Which trees have catkins?
Hello. In this tutorial, we will be learning about which trees have catkins – and what exactly catkins are. Are you ready? let’s get started!
Which trees do catkins grow on?
We have quite a few species of catkin-bearing trees, some with catkins that are more noticeable than others. And some bearing catkins, which you might not know are actually catkins! Our main catkin-bearing trees, are: alder, aspen, birch, hazel, oak, poplar, sweet chestnut, walnut and willow.
Amongst these trees, the catkins you are most likely to spot on your nature walks, are: alder, birch, hazel and willow.
Young alder catkins
Young, female alder catkins take the form or short, round, green cones. Young male catkins are short, thin, green and stubby, with a lattice pattern across them.
Mature alder catkins
Mature female alder catkins develop into woody cones, which release their seeds. Mature male catkins lengthen and soften into soft, dangly, green and pink catkins.
Young birch catkins are short, thin, light brown and stubby, growing in clusters of 2-3. Mature catkins become soft, long yellow and dangly.
Young hazel catkins
Young, male hazel catkins are short, stubby and moss green with a mustard-coloured scale trims rotating across their surface.
Mature hazel catkins
Mature hazel catkins elongate to become soft, thin, dangly and a soft, mustardy yellow. Of note, the female flowers are small buds with tufty, bright red hairs.
Willow catkins start off green or yellow and develop puffy, white-coloured seeds. So, if you see something white, puffy or fuzzy, it is most likely a type of willow.
What are catkins?
Believe it or not, catkins are actually flowers! Yes. Catkins grow on shrubs and trees and are dangly clusters of lots of tiny flowers. They just don’t look like flowers at first glance because they are not colourful and pretty.
There are two reasons for this. First, the petals on catkins are either so tiny and drab that you don’t notice them, or they do not actually have petals at all. Second, they do not need to be bright and beautiful, because they do not need to attract birds, animals or insects. The pollen on catkin-bearing tree is usually wind-borne.
Did you know, that most catkin bearing trees are coloniser or pioneer species. They are the first trees to grow in a new area – often before the habitat can support a large variety of insects or other animals. So, they depend on the wind to help fertilise their flowers. And wind does not much care for fancy blooms or pretty petals!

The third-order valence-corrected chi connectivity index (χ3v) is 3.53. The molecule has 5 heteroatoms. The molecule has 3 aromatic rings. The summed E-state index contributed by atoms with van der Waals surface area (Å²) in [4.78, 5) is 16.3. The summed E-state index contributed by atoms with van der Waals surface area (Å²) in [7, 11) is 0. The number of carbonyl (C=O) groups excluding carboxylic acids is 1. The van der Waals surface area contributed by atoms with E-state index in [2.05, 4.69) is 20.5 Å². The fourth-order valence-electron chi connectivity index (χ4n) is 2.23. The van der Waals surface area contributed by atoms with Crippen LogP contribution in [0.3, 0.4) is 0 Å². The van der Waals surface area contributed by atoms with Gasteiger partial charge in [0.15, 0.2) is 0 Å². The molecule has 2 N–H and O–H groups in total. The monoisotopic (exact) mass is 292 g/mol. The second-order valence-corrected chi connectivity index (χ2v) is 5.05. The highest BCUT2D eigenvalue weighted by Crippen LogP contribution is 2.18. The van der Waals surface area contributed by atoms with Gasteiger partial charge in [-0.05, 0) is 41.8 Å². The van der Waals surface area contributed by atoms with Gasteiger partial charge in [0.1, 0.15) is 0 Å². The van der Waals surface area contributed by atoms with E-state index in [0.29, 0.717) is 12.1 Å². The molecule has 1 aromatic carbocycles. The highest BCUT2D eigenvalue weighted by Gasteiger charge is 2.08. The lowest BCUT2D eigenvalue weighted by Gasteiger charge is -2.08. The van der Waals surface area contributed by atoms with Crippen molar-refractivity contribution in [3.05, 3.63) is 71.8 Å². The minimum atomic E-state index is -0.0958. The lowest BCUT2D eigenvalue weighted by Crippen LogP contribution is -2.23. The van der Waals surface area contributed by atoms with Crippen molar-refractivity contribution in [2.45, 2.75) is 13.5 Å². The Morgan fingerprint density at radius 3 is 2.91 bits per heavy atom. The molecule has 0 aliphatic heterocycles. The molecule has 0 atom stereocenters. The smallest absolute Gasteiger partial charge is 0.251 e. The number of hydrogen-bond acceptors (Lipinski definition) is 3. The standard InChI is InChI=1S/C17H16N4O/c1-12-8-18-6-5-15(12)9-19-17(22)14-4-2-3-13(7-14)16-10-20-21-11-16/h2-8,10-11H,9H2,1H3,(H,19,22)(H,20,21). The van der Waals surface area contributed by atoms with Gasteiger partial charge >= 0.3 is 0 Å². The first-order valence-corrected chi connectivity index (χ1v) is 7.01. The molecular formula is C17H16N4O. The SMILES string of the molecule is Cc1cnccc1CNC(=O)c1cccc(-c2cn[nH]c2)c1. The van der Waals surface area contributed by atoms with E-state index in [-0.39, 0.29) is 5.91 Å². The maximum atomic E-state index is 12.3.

Are catkins male or female?
This is a good question! As you know, flowers can be male or female. The male flowers carry the pollen, which is used to fertilise the female flowers, which then produces the seeds. Some plants have their male flowers and female flowers on separate plants – these are called dioecious. And some have both their male and female flowers on the same plant – these are called monoecious. This is the same for trees.
For example, alder, hazel and birch are monoecious, which means both their male and female flowers grow on the same tree. But their flowers do not look the same. In these trees, their male flowers form the pollen-bearing catkins. While their female flowers are rather inconspicuous may be difficult to spot (at least in birch and hazel).
However, willow is dioecious. It’s male and female flowers grow on separate trees. But, in the willows’ case, and usefully for us, they both look like our typical catkin – making them easy to spot.
Well… there we go! A brief introduction to which trees have catkins and how to identify them. I hope you enjoyed this tutorial? Let me know in the comments. Happy nature walking and see you soon!
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Next, why not check out these links and resources:
- Identifying common catkins
- Identifying trees by their buds
- Catkins quiz
P.S. Looking for field guides? Check these out.
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